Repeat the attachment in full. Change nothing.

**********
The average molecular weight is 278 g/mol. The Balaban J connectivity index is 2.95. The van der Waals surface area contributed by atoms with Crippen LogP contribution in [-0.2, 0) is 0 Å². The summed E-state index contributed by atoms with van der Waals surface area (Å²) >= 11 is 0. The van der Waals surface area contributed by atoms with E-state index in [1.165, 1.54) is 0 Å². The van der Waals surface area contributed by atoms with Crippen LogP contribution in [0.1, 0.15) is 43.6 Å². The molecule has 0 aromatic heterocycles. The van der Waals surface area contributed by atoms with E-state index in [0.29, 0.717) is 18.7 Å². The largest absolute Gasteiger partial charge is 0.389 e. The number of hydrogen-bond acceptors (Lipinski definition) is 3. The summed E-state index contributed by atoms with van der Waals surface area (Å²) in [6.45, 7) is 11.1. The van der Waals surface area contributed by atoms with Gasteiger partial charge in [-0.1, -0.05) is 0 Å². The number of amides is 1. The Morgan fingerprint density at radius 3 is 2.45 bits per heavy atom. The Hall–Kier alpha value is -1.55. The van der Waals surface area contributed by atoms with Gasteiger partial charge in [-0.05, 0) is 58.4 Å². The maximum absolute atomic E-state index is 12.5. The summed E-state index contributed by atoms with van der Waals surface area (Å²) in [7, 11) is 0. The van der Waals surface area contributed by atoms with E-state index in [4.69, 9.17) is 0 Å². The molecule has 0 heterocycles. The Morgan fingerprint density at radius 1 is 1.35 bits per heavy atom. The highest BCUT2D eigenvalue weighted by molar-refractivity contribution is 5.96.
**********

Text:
The average molecular weight is 278 g/mol. The Balaban J connectivity index is 2.95. The van der Waals surface area contributed by atoms with Crippen LogP contribution in [-0.2, 0) is 0 Å². The summed E-state index contributed by atoms with van der Waals surface area (Å²) >= 11 is 0. The van der Waals surface area contributed by atoms with E-state index in [1.165, 1.54) is 0 Å². The van der Waals surface area contributed by atoms with Crippen LogP contribution in [0.1, 0.15) is 43.6 Å². The molecule has 0 aromatic heterocycles. The van der Waals surface area contributed by atoms with E-state index in [0.29, 0.717) is 18.7 Å². The largest absolute Gasteiger partial charge is 0.389 e. The number of hydrogen-bond acceptors (Lipinski definition) is 3. The summed E-state index contributed by atoms with van der Waals surface area (Å²) in [6.45, 7) is 11.1. The van der Waals surface area contributed by atoms with Gasteiger partial charge in [-0.1, -0.05) is 0 Å². The number of amides is 1. The Morgan fingerprint density at radius 3 is 2.45 bits per heavy atom. The Hall–Kier alpha value is -1.55. The van der Waals surface area contributed by atoms with Gasteiger partial charge in [-0.05, 0) is 58.4 Å². The maximum absolute atomic E-state index is 12.5. The summed E-state index contributed by atoms with van der Waals surface area (Å²) in [7, 11) is 0. The van der Waals surface area contributed by atoms with E-state index in [4.69, 9.17) is 0 Å². The molecule has 0 heterocycles. The Morgan fingerprint density at radius 1 is 1.35 bits per heavy atom. The highest BCUT2D eigenvalue weighted by molar-refractivity contribution is 5.96.